Dress code – Perfume of the 19th Century

Exhibition at the Suțu Palace

Dress code – Perfume of the 19th Century


Today, when mankind has already gone through a rich history of clothing, any lover of beauty making a foray into the past can ask himself: What did the dress code mean in the 19th century? What were the outfits for going to the church or the theater? Can clothing etiquette be adapted or applied to global society? In order to answer the questions, it is necessary to know the history of clothing and the protocols that have followed each other over time, at least in Romanian society.

When we talk about attire, we cannot ignore the fact that there were very strict unwritten laws concerning the right clothing for every hour of the day, and the one who violated them could be punished promptly by being ignored by his ruthless fellows, who lurked any blunder of their elite, in order to stigmatize them.

It must not be forgotten that clothing has always reflected social conditions and relations, and political prestige has always been expressed through the physical appearance of representatives of power. The suit demonstrated independence from physical work, while showing the relative dimensions of people on the social scale. Social distancing has always been created from the economic, but also the visual point of view through fashion, the elites using expensive materials, imposing themselves through legal and moral means, issuing laws and clothing regulations, and establishing rank privileges and punishable prohibitions (in most eras).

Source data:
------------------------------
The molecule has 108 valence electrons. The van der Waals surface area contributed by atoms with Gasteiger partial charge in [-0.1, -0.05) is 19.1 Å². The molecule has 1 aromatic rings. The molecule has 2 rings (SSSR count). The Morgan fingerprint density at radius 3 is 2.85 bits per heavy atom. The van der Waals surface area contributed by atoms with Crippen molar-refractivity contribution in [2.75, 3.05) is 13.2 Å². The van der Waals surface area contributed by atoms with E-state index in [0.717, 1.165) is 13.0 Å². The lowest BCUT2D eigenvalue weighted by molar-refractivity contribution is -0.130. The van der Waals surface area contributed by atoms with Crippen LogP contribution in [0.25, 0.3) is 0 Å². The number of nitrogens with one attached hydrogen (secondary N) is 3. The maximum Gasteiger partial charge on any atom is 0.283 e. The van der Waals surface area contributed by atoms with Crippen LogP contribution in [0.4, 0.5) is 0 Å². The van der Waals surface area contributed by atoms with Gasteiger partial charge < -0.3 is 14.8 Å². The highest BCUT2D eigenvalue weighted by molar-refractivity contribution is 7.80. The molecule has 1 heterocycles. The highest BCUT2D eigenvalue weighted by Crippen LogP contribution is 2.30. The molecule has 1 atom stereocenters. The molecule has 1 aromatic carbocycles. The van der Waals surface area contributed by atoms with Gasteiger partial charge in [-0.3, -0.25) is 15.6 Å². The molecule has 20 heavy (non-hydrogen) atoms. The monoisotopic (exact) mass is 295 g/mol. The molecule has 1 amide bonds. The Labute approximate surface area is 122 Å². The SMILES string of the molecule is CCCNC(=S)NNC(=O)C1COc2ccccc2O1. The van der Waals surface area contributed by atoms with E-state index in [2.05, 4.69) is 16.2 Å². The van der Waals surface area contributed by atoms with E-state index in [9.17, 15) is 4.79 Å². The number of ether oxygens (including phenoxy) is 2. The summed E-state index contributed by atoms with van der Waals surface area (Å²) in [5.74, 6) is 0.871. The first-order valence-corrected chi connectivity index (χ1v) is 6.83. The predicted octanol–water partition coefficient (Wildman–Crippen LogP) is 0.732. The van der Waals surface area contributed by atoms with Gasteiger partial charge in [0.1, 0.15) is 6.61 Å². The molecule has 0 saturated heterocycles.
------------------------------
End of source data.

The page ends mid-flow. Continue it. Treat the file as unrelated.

Why the nineteenth century? It is the most brilliant, complex, varied and prolific century in terms of clothing. Now the transition is made from oriental to European fashion. There were customs for all social types and the way they displayed their clothes. The tone of nineteenth-century European women’s clothing was set in Paris. “Little Paris”, Bucharest, absorbed in a very short time everything that the West brought. Western fashion was first appropriated by women, emphasizing their taste for luxury, much more than their men, who are primarily concerned with politics. The wardrobe was different depending on the time of day or the activity of the respectable lady. There was, therefore, a dress guide, published in 1870, the “Code of the Civil Attire,” which regulated the outfit according to the circumstances or the time of the day. It was inadmissible for a lady to appear in public dressed in inappropriate too decorated clothing for the morning or too sober for the evening. Of course, in choosing the right clothing a lady had to show a lot of tact and measure, so as not to be ridicule and not to exceed her condition.

It is notorious that the Bucharest Municipality Museum has the richest and most varied collection of costumes and clothing accessories in the country, which has been studied and capitalized from editorial and exhibition point of view. The idea of making a gallery of the vintage costume is difficult to implement, at least for the time being, given the existing exhibition space and the large number of heritage pieces. The costumes can however be admired by the general public gradually, through temporary exhibitions.

The elements that explicitly make up the clothing etiquette can be known not only from picture books or movies, but can be admired in the museum hall: walking dresses, ball dresses, theater cloak, wedding dress, mourning outfit, underwear, men’s suits, civilian or military uniforms, the accessories that accompanied them. All this represents the story of a world, at a certain level of time, a world guided by rules, vanities and morals.

Dr. Maria-Camelia Ene